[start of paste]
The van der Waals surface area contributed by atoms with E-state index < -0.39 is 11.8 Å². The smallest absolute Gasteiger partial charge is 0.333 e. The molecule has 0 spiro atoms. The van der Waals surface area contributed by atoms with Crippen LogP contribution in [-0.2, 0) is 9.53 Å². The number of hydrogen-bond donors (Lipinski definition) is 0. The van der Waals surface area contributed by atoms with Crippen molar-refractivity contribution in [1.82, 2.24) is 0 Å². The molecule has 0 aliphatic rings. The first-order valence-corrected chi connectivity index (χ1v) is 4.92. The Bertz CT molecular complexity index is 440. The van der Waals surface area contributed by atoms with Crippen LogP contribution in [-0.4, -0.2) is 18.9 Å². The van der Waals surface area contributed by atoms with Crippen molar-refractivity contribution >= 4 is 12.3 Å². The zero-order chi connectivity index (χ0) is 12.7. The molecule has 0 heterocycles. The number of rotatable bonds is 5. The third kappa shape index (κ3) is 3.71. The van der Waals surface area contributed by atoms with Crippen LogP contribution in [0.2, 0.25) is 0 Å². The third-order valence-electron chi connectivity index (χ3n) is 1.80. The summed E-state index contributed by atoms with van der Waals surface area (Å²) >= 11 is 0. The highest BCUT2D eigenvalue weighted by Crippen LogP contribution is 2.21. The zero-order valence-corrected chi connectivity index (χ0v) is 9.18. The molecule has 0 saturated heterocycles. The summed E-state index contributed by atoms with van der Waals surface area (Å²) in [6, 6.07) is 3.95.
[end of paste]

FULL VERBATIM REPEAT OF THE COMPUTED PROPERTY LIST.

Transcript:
The van der Waals surface area contributed by atoms with E-state index < -0.39 is 11.8 Å². The smallest absolute Gasteiger partial charge is 0.333 e. The molecule has 0 spiro atoms. The van der Waals surface area contributed by atoms with Crippen LogP contribution in [-0.2, 0) is 9.53 Å². The number of hydrogen-bond donors (Lipinski definition) is 0. The van der Waals surface area contributed by atoms with Crippen molar-refractivity contribution in [1.82, 2.24) is 0 Å². The molecule has 0 aliphatic rings. The first-order valence-corrected chi connectivity index (χ1v) is 4.92. The Bertz CT molecular complexity index is 440. The van der Waals surface area contributed by atoms with Crippen LogP contribution in [-0.4, -0.2) is 18.9 Å². The van der Waals surface area contributed by atoms with Crippen molar-refractivity contribution >= 4 is 12.3 Å². The zero-order chi connectivity index (χ0) is 12.7. The molecule has 0 heterocycles. The number of rotatable bonds is 5. The third kappa shape index (κ3) is 3.71. The van der Waals surface area contributed by atoms with Crippen LogP contribution in [0.2, 0.25) is 0 Å². The third-order valence-electron chi connectivity index (χ3n) is 1.80. The summed E-state index contributed by atoms with van der Waals surface area (Å²) >= 11 is 0. The highest BCUT2D eigenvalue weighted by Crippen LogP contribution is 2.21. The zero-order valence-corrected chi connectivity index (χ0v) is 9.18. The molecule has 0 saturated heterocycles. The summed E-state index contributed by atoms with van der Waals surface area (Å²) in [6, 6.07) is 3.95.